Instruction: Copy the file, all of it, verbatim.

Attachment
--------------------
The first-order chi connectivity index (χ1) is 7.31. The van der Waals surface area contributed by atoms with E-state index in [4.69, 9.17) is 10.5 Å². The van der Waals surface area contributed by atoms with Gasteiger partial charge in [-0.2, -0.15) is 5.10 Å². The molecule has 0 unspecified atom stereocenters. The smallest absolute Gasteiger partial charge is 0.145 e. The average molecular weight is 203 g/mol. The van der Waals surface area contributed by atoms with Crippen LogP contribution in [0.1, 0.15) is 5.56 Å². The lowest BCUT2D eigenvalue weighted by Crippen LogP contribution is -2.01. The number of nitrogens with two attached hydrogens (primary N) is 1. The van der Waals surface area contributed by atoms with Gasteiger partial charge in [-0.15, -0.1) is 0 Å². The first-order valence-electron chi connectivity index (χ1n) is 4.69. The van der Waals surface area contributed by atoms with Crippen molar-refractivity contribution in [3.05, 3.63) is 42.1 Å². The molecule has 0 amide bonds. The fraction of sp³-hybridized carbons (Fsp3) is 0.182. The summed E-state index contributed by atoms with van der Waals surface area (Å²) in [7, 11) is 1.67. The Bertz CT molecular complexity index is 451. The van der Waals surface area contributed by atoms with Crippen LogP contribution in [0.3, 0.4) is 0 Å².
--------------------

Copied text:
The first-order chi connectivity index (χ1) is 7.31. The van der Waals surface area contributed by atoms with E-state index in [4.69, 9.17) is 10.5 Å². The van der Waals surface area contributed by atoms with Gasteiger partial charge in [-0.2, -0.15) is 5.10 Å². The molecule has 0 unspecified atom stereocenters. The smallest absolute Gasteiger partial charge is 0.145 e. The average molecular weight is 203 g/mol. The van der Waals surface area contributed by atoms with Crippen LogP contribution in [0.1, 0.15) is 5.56 Å². The lowest BCUT2D eigenvalue weighted by Crippen LogP contribution is -2.01. The number of nitrogens with two attached hydrogens (primary N) is 1. The van der Waals surface area contributed by atoms with Gasteiger partial charge in [-0.15, -0.1) is 0 Å². The first-order valence-electron chi connectivity index (χ1n) is 4.69. The van der Waals surface area contributed by atoms with Crippen molar-refractivity contribution in [3.05, 3.63) is 42.1 Å². The molecule has 0 amide bonds. The fraction of sp³-hybridized carbons (Fsp3) is 0.182. The summed E-state index contributed by atoms with van der Waals surface area (Å²) in [7, 11) is 1.67. The Bertz CT molecular complexity index is 451. The van der Waals surface area contributed by atoms with Crippen LogP contribution in [0.3, 0.4) is 0 Å².